Planning for the worst: Large Animal Emergency Rescue

Would you know what to do if your trailer full of livestock overturned on the highway in the middle of the night or your horse became stuck in mud?

Dr. Rebecca Husted is a leading expert on the topic having published the first textbook on Technical Large Animal Emergency Rescue in 2008.

She spoke at Alberta Farm Animal Care’s Livestock Care Conference in Olds.

“So, we talked about how you coordinate with your emergency responders as far as, who do I call, 911,” says Husted.

“What about my veterinarian? I’m going to need a veterinarian on the scene and who else do I need?  Do I need cattle panels, do I need some specialty.  Do I need to call the fire department because it’s in the middle of the night on the side of road and they need to provide safety  do I need lighting?”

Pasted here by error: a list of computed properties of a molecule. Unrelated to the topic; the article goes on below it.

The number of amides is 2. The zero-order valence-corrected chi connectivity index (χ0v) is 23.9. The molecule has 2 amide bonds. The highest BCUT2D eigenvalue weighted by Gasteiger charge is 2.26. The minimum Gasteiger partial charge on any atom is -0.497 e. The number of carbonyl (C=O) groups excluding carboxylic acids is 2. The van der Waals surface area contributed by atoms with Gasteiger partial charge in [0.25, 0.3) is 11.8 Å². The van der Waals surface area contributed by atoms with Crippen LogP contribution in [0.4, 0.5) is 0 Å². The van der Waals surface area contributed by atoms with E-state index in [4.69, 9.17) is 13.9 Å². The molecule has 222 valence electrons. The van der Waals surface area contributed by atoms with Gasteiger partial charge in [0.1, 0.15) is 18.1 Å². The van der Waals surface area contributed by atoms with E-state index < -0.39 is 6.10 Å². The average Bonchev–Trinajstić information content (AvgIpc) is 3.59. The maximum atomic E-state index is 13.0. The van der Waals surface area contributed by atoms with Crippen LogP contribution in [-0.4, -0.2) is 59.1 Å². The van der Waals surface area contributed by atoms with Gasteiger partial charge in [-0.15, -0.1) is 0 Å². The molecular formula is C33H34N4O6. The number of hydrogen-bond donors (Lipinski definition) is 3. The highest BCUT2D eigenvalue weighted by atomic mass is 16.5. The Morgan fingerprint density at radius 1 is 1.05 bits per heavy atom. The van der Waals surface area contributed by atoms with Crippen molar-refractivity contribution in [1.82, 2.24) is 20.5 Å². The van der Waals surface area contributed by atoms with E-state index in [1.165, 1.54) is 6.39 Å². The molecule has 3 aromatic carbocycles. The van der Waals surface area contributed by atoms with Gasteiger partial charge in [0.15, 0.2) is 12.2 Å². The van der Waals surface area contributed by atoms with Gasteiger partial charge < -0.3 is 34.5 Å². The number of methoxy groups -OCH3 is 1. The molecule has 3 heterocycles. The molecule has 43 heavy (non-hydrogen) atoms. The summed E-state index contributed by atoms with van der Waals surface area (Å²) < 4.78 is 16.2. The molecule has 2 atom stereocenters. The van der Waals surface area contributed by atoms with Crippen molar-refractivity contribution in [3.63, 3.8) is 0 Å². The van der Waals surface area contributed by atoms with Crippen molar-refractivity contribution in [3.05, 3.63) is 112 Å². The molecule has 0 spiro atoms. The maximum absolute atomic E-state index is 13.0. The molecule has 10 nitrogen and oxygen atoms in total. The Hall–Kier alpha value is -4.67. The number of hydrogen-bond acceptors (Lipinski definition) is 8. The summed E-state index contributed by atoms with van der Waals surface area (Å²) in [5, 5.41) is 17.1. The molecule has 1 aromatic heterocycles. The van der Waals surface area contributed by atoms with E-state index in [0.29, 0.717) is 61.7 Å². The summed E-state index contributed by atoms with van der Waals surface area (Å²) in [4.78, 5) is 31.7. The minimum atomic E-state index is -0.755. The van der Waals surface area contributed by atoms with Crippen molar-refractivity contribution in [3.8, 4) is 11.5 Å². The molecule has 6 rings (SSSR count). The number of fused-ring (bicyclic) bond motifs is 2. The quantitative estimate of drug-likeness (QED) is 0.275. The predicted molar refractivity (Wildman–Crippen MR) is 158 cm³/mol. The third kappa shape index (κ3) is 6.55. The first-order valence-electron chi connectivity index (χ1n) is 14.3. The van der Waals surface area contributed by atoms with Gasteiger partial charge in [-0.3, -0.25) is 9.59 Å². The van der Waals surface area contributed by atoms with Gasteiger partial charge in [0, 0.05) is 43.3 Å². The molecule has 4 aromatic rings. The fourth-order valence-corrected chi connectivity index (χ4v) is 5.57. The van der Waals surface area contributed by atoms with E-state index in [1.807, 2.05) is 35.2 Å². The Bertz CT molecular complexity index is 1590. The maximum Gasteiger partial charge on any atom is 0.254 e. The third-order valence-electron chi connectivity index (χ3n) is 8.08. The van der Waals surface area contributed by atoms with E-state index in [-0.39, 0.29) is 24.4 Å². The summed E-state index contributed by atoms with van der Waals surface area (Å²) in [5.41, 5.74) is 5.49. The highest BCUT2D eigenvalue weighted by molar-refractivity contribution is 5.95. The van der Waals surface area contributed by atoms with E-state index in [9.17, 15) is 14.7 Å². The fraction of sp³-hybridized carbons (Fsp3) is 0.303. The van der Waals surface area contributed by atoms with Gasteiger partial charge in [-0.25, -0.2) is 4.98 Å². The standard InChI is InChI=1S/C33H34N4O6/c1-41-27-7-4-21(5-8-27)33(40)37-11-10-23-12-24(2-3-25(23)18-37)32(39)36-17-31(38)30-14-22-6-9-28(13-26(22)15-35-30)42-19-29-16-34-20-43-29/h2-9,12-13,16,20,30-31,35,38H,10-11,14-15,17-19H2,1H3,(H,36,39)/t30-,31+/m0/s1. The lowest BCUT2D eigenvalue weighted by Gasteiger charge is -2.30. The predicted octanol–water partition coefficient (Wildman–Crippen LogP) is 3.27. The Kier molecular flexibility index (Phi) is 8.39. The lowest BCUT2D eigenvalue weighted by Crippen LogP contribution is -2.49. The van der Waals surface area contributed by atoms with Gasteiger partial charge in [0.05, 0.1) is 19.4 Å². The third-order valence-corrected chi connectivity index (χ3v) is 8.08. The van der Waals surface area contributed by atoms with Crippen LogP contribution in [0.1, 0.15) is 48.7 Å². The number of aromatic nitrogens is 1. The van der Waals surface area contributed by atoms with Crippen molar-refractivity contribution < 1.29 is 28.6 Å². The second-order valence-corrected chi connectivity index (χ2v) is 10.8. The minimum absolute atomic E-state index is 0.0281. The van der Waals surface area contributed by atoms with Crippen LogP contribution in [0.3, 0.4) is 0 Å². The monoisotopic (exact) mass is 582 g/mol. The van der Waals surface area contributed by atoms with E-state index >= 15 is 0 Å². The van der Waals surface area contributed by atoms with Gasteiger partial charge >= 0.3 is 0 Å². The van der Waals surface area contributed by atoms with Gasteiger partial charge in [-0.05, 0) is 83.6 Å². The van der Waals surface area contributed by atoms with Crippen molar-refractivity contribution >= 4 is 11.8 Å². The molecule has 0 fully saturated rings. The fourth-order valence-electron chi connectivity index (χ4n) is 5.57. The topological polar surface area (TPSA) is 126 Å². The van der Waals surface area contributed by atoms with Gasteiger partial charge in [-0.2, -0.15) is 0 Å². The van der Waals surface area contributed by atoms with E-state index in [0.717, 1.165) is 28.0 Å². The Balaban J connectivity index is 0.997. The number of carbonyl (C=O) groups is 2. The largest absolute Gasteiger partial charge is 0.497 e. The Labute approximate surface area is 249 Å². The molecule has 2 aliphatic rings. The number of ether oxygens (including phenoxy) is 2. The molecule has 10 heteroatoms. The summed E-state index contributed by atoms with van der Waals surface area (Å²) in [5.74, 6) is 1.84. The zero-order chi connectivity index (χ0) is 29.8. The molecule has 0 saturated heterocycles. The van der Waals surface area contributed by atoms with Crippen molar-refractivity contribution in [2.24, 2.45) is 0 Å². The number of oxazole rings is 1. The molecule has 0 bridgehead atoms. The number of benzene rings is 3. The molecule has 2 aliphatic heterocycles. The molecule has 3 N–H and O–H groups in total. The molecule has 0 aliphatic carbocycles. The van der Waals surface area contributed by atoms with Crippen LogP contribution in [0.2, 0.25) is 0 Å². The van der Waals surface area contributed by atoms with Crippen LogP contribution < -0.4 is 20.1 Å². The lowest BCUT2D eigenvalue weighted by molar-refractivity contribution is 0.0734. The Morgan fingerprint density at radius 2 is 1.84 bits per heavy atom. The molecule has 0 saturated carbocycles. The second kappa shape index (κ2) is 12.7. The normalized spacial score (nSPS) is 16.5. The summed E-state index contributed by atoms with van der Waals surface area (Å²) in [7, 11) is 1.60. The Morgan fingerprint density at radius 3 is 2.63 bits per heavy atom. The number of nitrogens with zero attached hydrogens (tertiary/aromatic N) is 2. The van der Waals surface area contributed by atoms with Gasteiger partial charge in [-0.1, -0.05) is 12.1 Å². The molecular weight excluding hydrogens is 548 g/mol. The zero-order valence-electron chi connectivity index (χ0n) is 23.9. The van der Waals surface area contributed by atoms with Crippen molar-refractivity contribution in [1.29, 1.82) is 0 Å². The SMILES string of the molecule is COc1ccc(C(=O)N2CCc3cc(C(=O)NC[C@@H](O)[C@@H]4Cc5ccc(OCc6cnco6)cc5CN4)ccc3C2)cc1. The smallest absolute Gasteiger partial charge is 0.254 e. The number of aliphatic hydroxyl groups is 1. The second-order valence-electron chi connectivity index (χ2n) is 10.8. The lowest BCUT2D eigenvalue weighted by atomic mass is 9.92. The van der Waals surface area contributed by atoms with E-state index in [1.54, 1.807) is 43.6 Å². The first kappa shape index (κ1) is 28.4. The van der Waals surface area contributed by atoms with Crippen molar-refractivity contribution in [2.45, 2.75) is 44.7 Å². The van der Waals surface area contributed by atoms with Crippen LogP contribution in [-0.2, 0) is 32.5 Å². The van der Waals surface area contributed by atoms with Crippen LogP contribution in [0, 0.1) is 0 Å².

She says it is imperative that everyone have a personal plan and a business plan.

”It may be a beef cattle operation, it may be a feedlot, it may be boarding facility for horses, the business resumption after a disaster in the past has been horrific because people weren’t prepared.”

Husted says they are trying to get information out to mitigate, plan and prepare on the personal level, which includes your cat, dog and horses for example.

She cites a good example to keep in mind..

“How do you make sure that you’re not in the area of the flood that is coming.”

She says if you don’t have a plan, there are some great tools out there to help you get started.

AFAC is actually a very good place to start they have a 1-800 number to call and they’re fantastic because they know everybody in this province as far any kind of livestock.

Husted says uses the example of bees.

“How are you going to move bees, if there is a flood coming, you’re going to have to reach out and to get some help.  Most people don’t have a bee transport trailer if you only have a small number of hives.”

The ALERT line that Husted refers to is 1-800-506-2273, and can be found on AFAC’s website.